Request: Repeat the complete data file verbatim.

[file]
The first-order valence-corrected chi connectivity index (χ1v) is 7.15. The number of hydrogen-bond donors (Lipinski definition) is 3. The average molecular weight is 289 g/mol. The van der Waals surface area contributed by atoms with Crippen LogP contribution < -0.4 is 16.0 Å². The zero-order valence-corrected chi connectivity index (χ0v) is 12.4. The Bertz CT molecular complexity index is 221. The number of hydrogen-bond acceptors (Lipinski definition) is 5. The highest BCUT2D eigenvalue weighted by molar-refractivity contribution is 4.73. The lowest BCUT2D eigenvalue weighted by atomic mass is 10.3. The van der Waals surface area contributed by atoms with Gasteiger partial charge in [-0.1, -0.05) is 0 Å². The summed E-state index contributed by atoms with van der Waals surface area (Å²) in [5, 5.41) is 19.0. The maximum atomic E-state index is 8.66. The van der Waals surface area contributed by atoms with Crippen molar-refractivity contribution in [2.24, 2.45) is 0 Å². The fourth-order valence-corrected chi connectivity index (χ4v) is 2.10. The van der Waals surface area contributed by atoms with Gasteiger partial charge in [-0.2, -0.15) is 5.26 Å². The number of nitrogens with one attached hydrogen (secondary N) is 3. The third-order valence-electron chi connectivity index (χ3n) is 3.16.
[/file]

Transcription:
The first-order valence-corrected chi connectivity index (χ1v) is 7.15. The number of hydrogen-bond donors (Lipinski definition) is 3. The average molecular weight is 289 g/mol. The van der Waals surface area contributed by atoms with Crippen LogP contribution < -0.4 is 16.0 Å². The zero-order valence-corrected chi connectivity index (χ0v) is 12.4. The Bertz CT molecular complexity index is 221. The number of hydrogen-bond acceptors (Lipinski definition) is 5. The highest BCUT2D eigenvalue weighted by molar-refractivity contribution is 4.73. The lowest BCUT2D eigenvalue weighted by atomic mass is 10.3. The van der Waals surface area contributed by atoms with Gasteiger partial charge in [-0.1, -0.05) is 0 Å². The summed E-state index contributed by atoms with van der Waals surface area (Å²) in [5, 5.41) is 19.0. The maximum atomic E-state index is 8.66. The van der Waals surface area contributed by atoms with Crippen molar-refractivity contribution in [2.24, 2.45) is 0 Å². The fourth-order valence-corrected chi connectivity index (χ4v) is 2.10. The van der Waals surface area contributed by atoms with Gasteiger partial charge in [-0.2, -0.15) is 5.26 Å². The number of nitrogens with one attached hydrogen (secondary N) is 3. The third-order valence-electron chi connectivity index (χ3n) is 3.16.